While it might only be a tiny one-millisecond variation, changes to the speed of Earth’s rotation might result in an increase in big earthquakes in 2018, scientists have warned. The effect of this phenomenon is expected to be especially pronounced in densely populated countries near the equator.
The above findings were presented last month at the Geological Society of America’s annual meeting but were only cited on Saturday in a report from The Guardian. According to researchers Roger Bilham of the University of Colorado in Boulder and Rebecca Bendick of the University of Montana in Missoula, small changes in the Earth’s rotation patterns, such as days that are longer by only one millisecond, could result in intense releases of seismic energy, and consequently an uptick in earthquakes.
In an interview with the Observer last week that was quoted on The Guardian’s report, Bilham said that there is a “[strong] correlation” between our planet’s rotation and its seismic activity that could result in a greater number of major earthquakes in 2018.
Bilham and Bendick came up with their grim forecast by studying all earthquakes of magnitude 7 and above that took place from the 20th century onward. Looking through almost 120 years of information, the researchers isolated five periods when major earthquakes were far more commonplace than they were in other periods.
“In these periods, there were between 25 to 30 intense earthquakes a year,” Bilham explained.
“The rest of the time the average figure was around 15 major earthquakes a year.”
After correlating those periods of increased earthquake activity with different variables, the researchers concluded that they all had one thing in common — a slowdown in the Earth’s rotation that preceded a significant uptick in intense earthquakes. Bilham and Bendick were able to spot five-year periods where our planet’s rotation had repeatedly slowed by a millisecond a day. These five-year spans all came before periods where the world’s intense earthquake activity had increased, and, according to a report from Quartz, took place every 32 years or so.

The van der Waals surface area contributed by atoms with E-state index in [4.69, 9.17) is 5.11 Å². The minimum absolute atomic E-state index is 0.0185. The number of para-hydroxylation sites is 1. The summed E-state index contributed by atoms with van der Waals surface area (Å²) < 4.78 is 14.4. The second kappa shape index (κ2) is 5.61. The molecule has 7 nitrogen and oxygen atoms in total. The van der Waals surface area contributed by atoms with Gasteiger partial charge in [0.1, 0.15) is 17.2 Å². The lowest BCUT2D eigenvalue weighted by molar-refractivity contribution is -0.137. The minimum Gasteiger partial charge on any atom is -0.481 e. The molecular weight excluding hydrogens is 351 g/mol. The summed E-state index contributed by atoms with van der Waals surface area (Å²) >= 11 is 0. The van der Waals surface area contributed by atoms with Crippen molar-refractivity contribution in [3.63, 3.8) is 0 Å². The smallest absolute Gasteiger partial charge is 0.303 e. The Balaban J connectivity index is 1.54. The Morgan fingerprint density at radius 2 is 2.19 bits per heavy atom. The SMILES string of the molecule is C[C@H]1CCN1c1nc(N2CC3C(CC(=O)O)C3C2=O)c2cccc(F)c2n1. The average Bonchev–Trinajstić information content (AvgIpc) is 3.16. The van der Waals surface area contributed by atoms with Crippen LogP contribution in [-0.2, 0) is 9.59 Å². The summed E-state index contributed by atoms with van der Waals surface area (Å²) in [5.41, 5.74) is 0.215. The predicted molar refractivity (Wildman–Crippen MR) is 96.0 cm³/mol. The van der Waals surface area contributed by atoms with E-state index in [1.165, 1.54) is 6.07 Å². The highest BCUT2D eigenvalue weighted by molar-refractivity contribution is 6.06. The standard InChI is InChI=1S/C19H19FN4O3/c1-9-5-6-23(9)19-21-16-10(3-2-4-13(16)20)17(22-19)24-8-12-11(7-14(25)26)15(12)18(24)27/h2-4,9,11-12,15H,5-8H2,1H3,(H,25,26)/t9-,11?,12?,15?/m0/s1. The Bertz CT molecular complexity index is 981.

“It is straightforward. The Earth is offering us a five-year heads-up on future earthquakes,” Bilham cautioned.
With this “five-year heads-up” in mind, Bilham and Bendick expect an increase in big earthquakes in 2018 because the Earth’s rotation did begin slowing down over four years ago. Bilham warned that the world has “had it easy” in 2017 with only six “severe” earthquakes, but that might not be the case in the years to come.
“We could easily have 20 a year starting in 2018.”
Just last Sunday, hundreds of people were killed and thousands more injured as a 7.3-magnitude earthquake struck near the Iran-Iraq border. According to CNN, this was the deadliest earthquake of 2017, coming just two months after a 7.1-magnitude earthquake hit Mexico and killed over 360 people. In addition to these countries, there are other earthquake-prone parts of the world that have long been preparing for the so-called “big one.” These include California, as recently detailed in a report from the Inquisitr, and the Philippines, where the 60-mile (100 km) West Valley Fault is believed to be “ripe for movement” over 350 years after it had last caused a major earthquake, according to the Philippine Star.
Although the researchers noted that it is hard to predict where the “extra” earthquakes in 2018 will take place, Bilham said that the tiny changes in day length usually resulted in more intense earthquakes in tropical countries near the equator, which are home to about a billion people.
[Featured Image by Vahid Salemi/AP Images]